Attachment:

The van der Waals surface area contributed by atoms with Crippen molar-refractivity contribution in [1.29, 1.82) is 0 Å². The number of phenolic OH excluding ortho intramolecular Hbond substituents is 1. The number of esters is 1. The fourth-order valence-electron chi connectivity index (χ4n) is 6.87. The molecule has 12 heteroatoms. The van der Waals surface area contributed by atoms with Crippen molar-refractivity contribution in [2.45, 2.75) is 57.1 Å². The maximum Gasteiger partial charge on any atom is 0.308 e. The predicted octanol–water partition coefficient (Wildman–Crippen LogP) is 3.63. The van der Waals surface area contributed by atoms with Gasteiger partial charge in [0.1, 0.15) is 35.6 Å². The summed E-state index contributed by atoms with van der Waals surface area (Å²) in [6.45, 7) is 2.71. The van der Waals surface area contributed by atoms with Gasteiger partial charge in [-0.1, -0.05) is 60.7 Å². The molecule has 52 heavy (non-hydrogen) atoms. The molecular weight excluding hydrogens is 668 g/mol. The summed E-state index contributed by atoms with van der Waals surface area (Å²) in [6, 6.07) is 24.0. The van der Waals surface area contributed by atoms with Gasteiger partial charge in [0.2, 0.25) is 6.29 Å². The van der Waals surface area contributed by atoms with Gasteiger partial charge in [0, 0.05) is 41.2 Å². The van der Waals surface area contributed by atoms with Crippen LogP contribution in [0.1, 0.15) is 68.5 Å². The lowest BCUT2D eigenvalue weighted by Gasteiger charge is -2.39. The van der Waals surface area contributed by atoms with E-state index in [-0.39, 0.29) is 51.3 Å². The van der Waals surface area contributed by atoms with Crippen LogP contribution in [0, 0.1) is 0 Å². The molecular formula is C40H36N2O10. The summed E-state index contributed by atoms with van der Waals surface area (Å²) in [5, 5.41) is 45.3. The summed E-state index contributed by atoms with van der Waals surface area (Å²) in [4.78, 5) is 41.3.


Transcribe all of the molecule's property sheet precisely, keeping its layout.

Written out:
The van der Waals surface area contributed by atoms with Crippen molar-refractivity contribution in [1.29, 1.82) is 0 Å². The number of phenolic OH excluding ortho intramolecular Hbond substituents is 1. The number of esters is 1. The fourth-order valence-electron chi connectivity index (χ4n) is 6.87. The molecule has 12 heteroatoms. The van der Waals surface area contributed by atoms with Crippen molar-refractivity contribution in [2.45, 2.75) is 57.1 Å². The maximum Gasteiger partial charge on any atom is 0.308 e. The predicted octanol–water partition coefficient (Wildman–Crippen LogP) is 3.63. The van der Waals surface area contributed by atoms with Gasteiger partial charge in [0.1, 0.15) is 35.6 Å². The summed E-state index contributed by atoms with van der Waals surface area (Å²) in [6.45, 7) is 2.71. The van der Waals surface area contributed by atoms with Gasteiger partial charge in [-0.1, -0.05) is 60.7 Å². The molecule has 52 heavy (non-hydrogen) atoms. The molecular weight excluding hydrogens is 668 g/mol. The summed E-state index contributed by atoms with van der Waals surface area (Å²) in [6, 6.07) is 24.0. The van der Waals surface area contributed by atoms with Gasteiger partial charge in [0.2, 0.25) is 6.29 Å². The van der Waals surface area contributed by atoms with Gasteiger partial charge in [0, 0.05) is 41.2 Å². The van der Waals surface area contributed by atoms with Crippen LogP contribution in [0.1, 0.15) is 68.5 Å². The lowest BCUT2D eigenvalue weighted by Gasteiger charge is -2.39. The van der Waals surface area contributed by atoms with E-state index in [-0.39, 0.29) is 51.3 Å². The van der Waals surface area contributed by atoms with Crippen LogP contribution in [0, 0.1) is 0 Å². The molecular formula is C40H36N2O10. The summed E-state index contributed by atoms with van der Waals surface area (Å²) in [5, 5.41) is 45.3. The summed E-state index contributed by atoms with van der Waals surface area (Å²) in [4.78, 5) is 41.3.